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Parrotlets Fact Sheet

Parrotlets Fact Sheet

Posted by Parrotlets Fact Sheet, Parrotlets Diet, Parrotlets Training, Parrotlets Origin, Parrotlets Advice, Fact Sheet on 9/1/2024

Thanks to Rosemary Low for this interesting article about Parrotlets.

Common names:

Celestial or Pacific Parrotlet

Scientific name:

Forpus coelestis

Adult length:

about 5in (12-13cm). As they are a similar size to a Budgie, find items for them here.

Adult weight:


Status in wild:

Common, especially in drier regions.


of genus: Mexico and South America(Green-Rumped introduced to Caribbean.)

Map Of Mexico and South America

Acquired when young, these sparrow-sized Parrots can make wonderful pets, especially for people with small homes. The following can be applied to all members of the genus except that the Yellow-faced (F.xanthops) is larger, rarer, threatened in the wild and not usually kept as a pet.


As variable as in any other Parrot. Colette Outhier wrote of her Spectacled Parrotlet: “He is dazzling and clever, curious and stubborn, playful and trusting, almost always sweet, usually cuddly and definitely now the ruler of my heart” (International Parrotlet Society,Sept/Oct 2003).

Very social, he would sit in the window chattering with the birds outside for hours at a time. He was very playful, swinging from toy to toy, busily shredding the destructible but never chewing a hole in her clothing.

Hand-reared young

Celestial Parrotlets are usually weaned at six to seven weeks and can go to their new home at eight weeks. Spectacled Parrotlets might not be weaned until eight weeks.

Training young birds

This is no different to training a larger Parrot, a fact that might be overlooked due to their small size. Parrotlet owner Mike Warren wrote: “It’s our responsibility to let them know what is acceptable behaviour. My advice to new owners is to go slow, let the bids get accustomed to you and their new environment before challenging them with your flesh.

Avoid situations where they will bite you. Don’t let them on your shoulder until they’re finger trained and respond to ‘step up’. Find out what makes them tick, develop a strategy for rewarding good behaviour…: (International Parrotlet Society Vol VII, issue II, page 13).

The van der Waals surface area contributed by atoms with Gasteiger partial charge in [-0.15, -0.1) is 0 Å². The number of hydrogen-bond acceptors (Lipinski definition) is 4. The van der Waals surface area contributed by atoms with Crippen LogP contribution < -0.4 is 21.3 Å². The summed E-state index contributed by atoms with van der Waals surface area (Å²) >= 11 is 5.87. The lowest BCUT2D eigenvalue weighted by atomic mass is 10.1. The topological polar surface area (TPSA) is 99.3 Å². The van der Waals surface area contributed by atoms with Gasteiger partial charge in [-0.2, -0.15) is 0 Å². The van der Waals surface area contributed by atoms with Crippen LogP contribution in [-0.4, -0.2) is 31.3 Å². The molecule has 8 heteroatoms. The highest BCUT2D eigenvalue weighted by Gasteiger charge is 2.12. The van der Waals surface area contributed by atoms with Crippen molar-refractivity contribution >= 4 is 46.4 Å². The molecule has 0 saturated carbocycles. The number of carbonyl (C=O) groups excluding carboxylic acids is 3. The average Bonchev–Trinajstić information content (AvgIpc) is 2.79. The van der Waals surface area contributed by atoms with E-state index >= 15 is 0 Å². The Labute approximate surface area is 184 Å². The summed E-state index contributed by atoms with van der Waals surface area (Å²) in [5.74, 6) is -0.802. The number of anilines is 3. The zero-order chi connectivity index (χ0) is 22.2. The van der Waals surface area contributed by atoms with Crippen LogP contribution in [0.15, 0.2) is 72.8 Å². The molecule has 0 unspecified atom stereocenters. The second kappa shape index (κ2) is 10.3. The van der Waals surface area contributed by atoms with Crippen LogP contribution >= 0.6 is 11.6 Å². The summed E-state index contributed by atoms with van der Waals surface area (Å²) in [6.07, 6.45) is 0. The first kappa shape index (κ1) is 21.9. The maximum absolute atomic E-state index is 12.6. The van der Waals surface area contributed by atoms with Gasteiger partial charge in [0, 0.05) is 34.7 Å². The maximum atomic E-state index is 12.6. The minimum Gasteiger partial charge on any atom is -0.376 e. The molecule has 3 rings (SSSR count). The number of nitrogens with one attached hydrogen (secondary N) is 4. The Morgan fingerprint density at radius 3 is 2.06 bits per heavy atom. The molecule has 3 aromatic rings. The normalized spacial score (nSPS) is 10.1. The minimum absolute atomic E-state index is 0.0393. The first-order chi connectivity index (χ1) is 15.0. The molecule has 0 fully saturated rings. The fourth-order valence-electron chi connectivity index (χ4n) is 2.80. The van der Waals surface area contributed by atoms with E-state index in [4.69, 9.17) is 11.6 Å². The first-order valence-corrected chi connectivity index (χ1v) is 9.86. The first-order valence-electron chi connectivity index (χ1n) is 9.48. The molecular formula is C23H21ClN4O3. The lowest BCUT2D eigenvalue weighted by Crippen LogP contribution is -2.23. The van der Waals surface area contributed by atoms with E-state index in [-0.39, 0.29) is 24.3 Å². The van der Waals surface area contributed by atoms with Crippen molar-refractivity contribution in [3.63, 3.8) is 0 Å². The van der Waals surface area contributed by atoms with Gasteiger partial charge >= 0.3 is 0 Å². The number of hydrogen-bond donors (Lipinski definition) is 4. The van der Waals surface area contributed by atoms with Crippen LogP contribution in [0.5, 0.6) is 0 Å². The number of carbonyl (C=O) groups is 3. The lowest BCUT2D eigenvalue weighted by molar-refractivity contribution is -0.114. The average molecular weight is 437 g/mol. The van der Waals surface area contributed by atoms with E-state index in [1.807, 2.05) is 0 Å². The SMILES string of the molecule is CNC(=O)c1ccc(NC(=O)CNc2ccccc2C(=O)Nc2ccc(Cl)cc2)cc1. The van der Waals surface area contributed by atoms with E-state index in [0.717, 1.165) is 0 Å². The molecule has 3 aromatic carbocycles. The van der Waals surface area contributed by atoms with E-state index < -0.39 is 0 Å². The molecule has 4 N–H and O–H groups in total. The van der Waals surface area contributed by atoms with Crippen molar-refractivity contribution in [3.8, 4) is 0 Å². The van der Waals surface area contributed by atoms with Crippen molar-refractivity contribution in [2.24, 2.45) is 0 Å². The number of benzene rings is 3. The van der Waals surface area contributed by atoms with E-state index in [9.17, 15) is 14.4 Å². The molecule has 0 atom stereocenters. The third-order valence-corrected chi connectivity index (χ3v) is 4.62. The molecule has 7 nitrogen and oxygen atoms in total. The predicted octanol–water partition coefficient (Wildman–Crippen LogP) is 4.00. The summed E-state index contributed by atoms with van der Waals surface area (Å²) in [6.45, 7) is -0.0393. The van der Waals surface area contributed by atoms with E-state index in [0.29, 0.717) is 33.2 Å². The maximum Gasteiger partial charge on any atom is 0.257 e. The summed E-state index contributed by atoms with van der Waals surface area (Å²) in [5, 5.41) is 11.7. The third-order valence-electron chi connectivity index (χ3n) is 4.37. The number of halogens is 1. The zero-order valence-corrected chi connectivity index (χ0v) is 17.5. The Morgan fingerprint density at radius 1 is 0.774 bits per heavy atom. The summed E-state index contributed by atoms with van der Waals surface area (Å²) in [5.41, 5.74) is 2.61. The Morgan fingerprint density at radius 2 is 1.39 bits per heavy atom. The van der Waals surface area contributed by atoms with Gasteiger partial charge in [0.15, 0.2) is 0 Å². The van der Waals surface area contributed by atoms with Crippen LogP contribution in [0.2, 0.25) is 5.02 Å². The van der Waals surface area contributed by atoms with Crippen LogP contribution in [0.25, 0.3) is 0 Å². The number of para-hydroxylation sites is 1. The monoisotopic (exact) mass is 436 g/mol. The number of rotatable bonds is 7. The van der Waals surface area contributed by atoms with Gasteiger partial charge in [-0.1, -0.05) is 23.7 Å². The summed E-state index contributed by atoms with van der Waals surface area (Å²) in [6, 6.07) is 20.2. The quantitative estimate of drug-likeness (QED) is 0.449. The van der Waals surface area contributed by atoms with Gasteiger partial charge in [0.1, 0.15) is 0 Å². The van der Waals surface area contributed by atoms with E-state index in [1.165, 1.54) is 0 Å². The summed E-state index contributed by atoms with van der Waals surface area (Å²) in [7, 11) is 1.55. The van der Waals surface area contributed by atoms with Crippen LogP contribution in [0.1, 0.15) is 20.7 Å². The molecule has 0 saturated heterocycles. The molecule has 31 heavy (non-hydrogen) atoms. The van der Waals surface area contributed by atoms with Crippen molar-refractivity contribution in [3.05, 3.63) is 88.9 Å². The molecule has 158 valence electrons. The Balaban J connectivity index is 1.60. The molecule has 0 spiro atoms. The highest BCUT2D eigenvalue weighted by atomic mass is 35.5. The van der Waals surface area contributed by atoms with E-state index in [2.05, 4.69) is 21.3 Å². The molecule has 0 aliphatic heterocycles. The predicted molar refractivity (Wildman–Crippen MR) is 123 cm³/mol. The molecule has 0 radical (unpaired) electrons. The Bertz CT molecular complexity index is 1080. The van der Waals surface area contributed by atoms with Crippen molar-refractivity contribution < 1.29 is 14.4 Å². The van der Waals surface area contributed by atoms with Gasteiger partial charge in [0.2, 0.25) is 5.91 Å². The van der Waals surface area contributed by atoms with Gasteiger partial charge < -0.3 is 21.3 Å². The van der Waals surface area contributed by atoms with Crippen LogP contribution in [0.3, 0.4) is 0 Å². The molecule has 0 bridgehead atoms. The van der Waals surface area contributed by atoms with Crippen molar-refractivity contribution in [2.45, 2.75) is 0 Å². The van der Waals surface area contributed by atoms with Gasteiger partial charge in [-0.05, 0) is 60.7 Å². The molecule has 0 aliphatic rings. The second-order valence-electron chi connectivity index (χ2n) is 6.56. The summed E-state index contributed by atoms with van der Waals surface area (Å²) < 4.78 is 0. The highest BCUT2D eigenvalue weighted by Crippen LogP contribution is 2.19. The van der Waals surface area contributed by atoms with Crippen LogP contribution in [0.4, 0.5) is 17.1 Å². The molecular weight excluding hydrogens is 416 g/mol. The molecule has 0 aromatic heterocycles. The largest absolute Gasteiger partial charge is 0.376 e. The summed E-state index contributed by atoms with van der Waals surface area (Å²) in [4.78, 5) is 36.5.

Parakeet mixture, dry and sprouted; spray millet and seeding grasses. All the usual fruits, plus strawberries; greenfoods (young dandelion leaves, seeding dock, spinach, broccoli, etc), cooked pulses, cooked frozen peas and sweet corn and par-boiled carrot can be offered — but many Parrotlets are reluctant to sample some of these items.

Other food is available here.


A shriek when frightened but otherwise not noisy. Males can mimic human speech in a very small voice. As in Budgerigars, most females are poor mimics or do not “talk” at all.


*Male Parrotlets when rearing young or feeding a female, may look after their family so well that they starve themselves and die. Keep a watch on breeding males, if necessary checking that they are not losing weight.

*When two Parrotlets are kept in a cage, there is a danger that one will kill the other. Get the biggest cage you can afford here.

*Breeders should be aware that many Parrotlets are very sensitive to nest-box inspection and can abandon eggs or chicks as a result. If possible, nest-box cameras should be installed.

*In decades of breeding Parrots, the only species that ever mutilated a chick’s foot after I close-ringed it was a Parrotlet.

*Mexican Parrotlets are said to be very susceptible to stress, especially when moved to a new location.

Other species in aviculture – Status in wild
Spectacled (F. conspicillatus) Common, perhaps increasing.
Blue-winged Parrotlet (F. xanthopterygius) Widespread and locally common.
Green-rumped (F.passerinus) Common or locally common.
Mexican (F.cyanopygius) Fairly common. Specially protected in Mexico as an endemic species.


International Parrotlet Society, founded in 1992.

Colour Mutations

These are numerous in the Celestial. One of the most popular and beautiful is the blue.


This is possible in the nest. In adult Celestials the male’s shade of green is much brighter; on forehead, cheeks and throat it is more yellow-green. Primary and secondary coverts and lower back are deep cobalt blue.

In the female these areas are green. The rump is turquoise (cobalt in male). In most species the males have the rump blue and the female’s rump is green.

In the Spectacled Parrotlet the male’s blue rump feathers and blue eye streak do not appear until the first moult but the colour in the wings is indicative of gender. The blue of the rump starts to show at about three months of age.

They moult into adult plumage at five to six months.

Choose from hundreds of Parrotlet products here.